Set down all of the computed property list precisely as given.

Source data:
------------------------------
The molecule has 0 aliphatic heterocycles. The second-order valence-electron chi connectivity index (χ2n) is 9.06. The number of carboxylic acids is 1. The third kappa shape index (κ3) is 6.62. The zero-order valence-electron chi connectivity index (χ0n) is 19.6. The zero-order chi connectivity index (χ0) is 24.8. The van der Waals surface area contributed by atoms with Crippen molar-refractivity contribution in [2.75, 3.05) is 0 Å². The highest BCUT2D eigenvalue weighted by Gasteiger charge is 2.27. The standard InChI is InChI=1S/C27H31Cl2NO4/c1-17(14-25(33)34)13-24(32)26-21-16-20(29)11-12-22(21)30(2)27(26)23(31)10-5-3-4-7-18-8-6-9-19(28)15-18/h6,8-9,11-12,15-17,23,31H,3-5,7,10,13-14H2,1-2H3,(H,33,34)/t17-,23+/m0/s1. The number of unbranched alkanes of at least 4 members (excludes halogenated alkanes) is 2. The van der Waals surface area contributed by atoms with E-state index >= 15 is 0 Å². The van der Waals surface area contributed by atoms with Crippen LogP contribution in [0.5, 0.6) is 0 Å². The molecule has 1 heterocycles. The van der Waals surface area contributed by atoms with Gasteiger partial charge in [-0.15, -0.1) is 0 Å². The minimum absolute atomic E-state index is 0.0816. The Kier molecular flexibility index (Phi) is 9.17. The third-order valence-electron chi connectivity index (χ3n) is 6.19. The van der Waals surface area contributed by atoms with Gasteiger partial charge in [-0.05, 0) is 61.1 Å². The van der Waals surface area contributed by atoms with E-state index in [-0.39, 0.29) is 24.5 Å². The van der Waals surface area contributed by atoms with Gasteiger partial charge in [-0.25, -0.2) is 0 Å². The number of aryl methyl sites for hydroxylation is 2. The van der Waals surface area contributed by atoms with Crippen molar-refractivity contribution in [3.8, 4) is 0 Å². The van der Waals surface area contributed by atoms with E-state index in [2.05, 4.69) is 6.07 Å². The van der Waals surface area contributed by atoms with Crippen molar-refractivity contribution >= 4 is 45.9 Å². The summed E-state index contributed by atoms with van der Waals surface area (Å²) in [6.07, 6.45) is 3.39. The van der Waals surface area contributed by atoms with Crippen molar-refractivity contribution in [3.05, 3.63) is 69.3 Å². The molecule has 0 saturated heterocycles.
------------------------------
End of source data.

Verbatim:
The molecule has 0 aliphatic heterocycles. The second-order valence-electron chi connectivity index (χ2n) is 9.06. The number of carboxylic acids is 1. The third kappa shape index (κ3) is 6.62. The zero-order valence-electron chi connectivity index (χ0n) is 19.6. The zero-order chi connectivity index (χ0) is 24.8. The van der Waals surface area contributed by atoms with Crippen molar-refractivity contribution in [2.75, 3.05) is 0 Å². The highest BCUT2D eigenvalue weighted by Gasteiger charge is 2.27. The standard InChI is InChI=1S/C27H31Cl2NO4/c1-17(14-25(33)34)13-24(32)26-21-16-20(29)11-12-22(21)30(2)27(26)23(31)10-5-3-4-7-18-8-6-9-19(28)15-18/h6,8-9,11-12,15-17,23,31H,3-5,7,10,13-14H2,1-2H3,(H,33,34)/t17-,23+/m0/s1. The number of unbranched alkanes of at least 4 members (excludes halogenated alkanes) is 2. The van der Waals surface area contributed by atoms with E-state index >= 15 is 0 Å². The van der Waals surface area contributed by atoms with Crippen LogP contribution in [0.5, 0.6) is 0 Å². The molecule has 1 heterocycles. The van der Waals surface area contributed by atoms with Gasteiger partial charge in [-0.15, -0.1) is 0 Å². The minimum absolute atomic E-state index is 0.0816. The Kier molecular flexibility index (Phi) is 9.17. The third-order valence-electron chi connectivity index (χ3n) is 6.19. The van der Waals surface area contributed by atoms with Gasteiger partial charge in [-0.05, 0) is 61.1 Å². The van der Waals surface area contributed by atoms with E-state index in [-0.39, 0.29) is 24.5 Å². The van der Waals surface area contributed by atoms with Gasteiger partial charge in [-0.25, -0.2) is 0 Å². The number of aryl methyl sites for hydroxylation is 2. The van der Waals surface area contributed by atoms with Crippen molar-refractivity contribution in [3.8, 4) is 0 Å². The van der Waals surface area contributed by atoms with E-state index in [2.05, 4.69) is 6.07 Å². The van der Waals surface area contributed by atoms with Crippen molar-refractivity contribution >= 4 is 45.9 Å². The summed E-state index contributed by atoms with van der Waals surface area (Å²) in [6.07, 6.45) is 3.39. The van der Waals surface area contributed by atoms with Crippen molar-refractivity contribution in [3.05, 3.63) is 69.3 Å². The molecule has 0 saturated heterocycles.